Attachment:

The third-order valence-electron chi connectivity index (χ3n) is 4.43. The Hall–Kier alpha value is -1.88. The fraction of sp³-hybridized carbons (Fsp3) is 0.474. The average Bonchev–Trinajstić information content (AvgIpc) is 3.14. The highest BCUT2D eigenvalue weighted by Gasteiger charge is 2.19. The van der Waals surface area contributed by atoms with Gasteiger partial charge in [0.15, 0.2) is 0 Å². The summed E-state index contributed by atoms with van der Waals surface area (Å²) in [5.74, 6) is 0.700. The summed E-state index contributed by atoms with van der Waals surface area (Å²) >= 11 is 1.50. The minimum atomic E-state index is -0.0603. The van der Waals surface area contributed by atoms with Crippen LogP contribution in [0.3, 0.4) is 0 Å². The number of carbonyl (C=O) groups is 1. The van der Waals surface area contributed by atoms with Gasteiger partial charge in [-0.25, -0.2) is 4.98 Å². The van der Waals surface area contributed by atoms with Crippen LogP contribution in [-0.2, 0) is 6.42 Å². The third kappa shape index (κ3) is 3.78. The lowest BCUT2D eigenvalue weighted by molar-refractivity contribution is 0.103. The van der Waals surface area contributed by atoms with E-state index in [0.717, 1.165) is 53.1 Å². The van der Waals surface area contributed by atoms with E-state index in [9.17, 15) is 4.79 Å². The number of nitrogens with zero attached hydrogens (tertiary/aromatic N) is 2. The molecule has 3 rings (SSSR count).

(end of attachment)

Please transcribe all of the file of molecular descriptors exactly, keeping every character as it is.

The third-order valence-electron chi connectivity index (χ3n) is 4.43. The Hall–Kier alpha value is -1.88. The fraction of sp³-hybridized carbons (Fsp3) is 0.474. The average Bonchev–Trinajstić information content (AvgIpc) is 3.14. The highest BCUT2D eigenvalue weighted by Gasteiger charge is 2.19. The van der Waals surface area contributed by atoms with Gasteiger partial charge in [0.15, 0.2) is 0 Å². The summed E-state index contributed by atoms with van der Waals surface area (Å²) in [5.74, 6) is 0.700. The summed E-state index contributed by atoms with van der Waals surface area (Å²) >= 11 is 1.50. The minimum atomic E-state index is -0.0603. The van der Waals surface area contributed by atoms with Crippen LogP contribution in [0.3, 0.4) is 0 Å². The number of carbonyl (C=O) groups is 1. The van der Waals surface area contributed by atoms with Gasteiger partial charge in [-0.25, -0.2) is 4.98 Å². The van der Waals surface area contributed by atoms with Crippen LogP contribution in [-0.2, 0) is 6.42 Å². The third kappa shape index (κ3) is 3.78. The lowest BCUT2D eigenvalue weighted by molar-refractivity contribution is 0.103. The van der Waals surface area contributed by atoms with E-state index in [0.717, 1.165) is 53.1 Å². The van der Waals surface area contributed by atoms with E-state index in [9.17, 15) is 4.79 Å². The number of nitrogens with zero attached hydrogens (tertiary/aromatic N) is 2. The molecule has 3 rings (SSSR count).